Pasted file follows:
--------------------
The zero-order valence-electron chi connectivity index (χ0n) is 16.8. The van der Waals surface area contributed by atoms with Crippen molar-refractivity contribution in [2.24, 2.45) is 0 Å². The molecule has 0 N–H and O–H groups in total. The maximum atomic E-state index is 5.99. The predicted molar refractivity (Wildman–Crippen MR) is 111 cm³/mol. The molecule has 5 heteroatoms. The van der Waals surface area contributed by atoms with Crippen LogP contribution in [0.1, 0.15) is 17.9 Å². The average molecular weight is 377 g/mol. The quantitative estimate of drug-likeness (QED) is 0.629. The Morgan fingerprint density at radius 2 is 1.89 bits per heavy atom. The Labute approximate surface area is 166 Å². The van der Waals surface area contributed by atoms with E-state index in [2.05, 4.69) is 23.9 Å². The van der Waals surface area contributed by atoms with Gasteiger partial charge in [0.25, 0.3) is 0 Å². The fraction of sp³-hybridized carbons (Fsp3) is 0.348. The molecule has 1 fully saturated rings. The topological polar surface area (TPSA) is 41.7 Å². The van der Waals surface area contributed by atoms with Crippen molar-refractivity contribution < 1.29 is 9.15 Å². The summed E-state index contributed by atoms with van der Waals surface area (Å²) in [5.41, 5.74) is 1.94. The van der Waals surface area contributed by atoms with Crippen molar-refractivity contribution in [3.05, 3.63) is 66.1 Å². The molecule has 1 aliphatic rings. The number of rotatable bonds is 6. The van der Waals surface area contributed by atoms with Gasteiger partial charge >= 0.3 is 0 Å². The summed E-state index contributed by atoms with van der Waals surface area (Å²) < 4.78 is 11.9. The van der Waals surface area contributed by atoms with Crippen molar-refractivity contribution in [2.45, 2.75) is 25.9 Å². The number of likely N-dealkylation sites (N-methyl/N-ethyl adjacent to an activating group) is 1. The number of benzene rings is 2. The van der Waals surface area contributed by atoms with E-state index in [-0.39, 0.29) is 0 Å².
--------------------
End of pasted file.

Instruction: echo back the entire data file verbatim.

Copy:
The zero-order valence-electron chi connectivity index (χ0n) is 16.8. The van der Waals surface area contributed by atoms with Crippen molar-refractivity contribution in [2.24, 2.45) is 0 Å². The molecule has 0 N–H and O–H groups in total. The maximum atomic E-state index is 5.99. The predicted molar refractivity (Wildman–Crippen MR) is 111 cm³/mol. The molecule has 5 heteroatoms. The van der Waals surface area contributed by atoms with Crippen LogP contribution in [0.1, 0.15) is 17.9 Å². The average molecular weight is 377 g/mol. The quantitative estimate of drug-likeness (QED) is 0.629. The Morgan fingerprint density at radius 2 is 1.89 bits per heavy atom. The Labute approximate surface area is 166 Å². The van der Waals surface area contributed by atoms with E-state index in [2.05, 4.69) is 23.9 Å². The van der Waals surface area contributed by atoms with Gasteiger partial charge in [0.25, 0.3) is 0 Å². The fraction of sp³-hybridized carbons (Fsp3) is 0.348. The molecule has 1 fully saturated rings. The topological polar surface area (TPSA) is 41.7 Å². The van der Waals surface area contributed by atoms with Crippen molar-refractivity contribution < 1.29 is 9.15 Å². The summed E-state index contributed by atoms with van der Waals surface area (Å²) in [5.41, 5.74) is 1.94. The van der Waals surface area contributed by atoms with Crippen molar-refractivity contribution in [3.05, 3.63) is 66.1 Å². The molecule has 1 aliphatic rings. The number of rotatable bonds is 6. The van der Waals surface area contributed by atoms with Gasteiger partial charge >= 0.3 is 0 Å². The summed E-state index contributed by atoms with van der Waals surface area (Å²) < 4.78 is 11.9. The van der Waals surface area contributed by atoms with Crippen molar-refractivity contribution in [2.45, 2.75) is 25.9 Å². The number of likely N-dealkylation sites (N-methyl/N-ethyl adjacent to an activating group) is 1. The number of benzene rings is 2. The van der Waals surface area contributed by atoms with E-state index in [-0.39, 0.29) is 0 Å².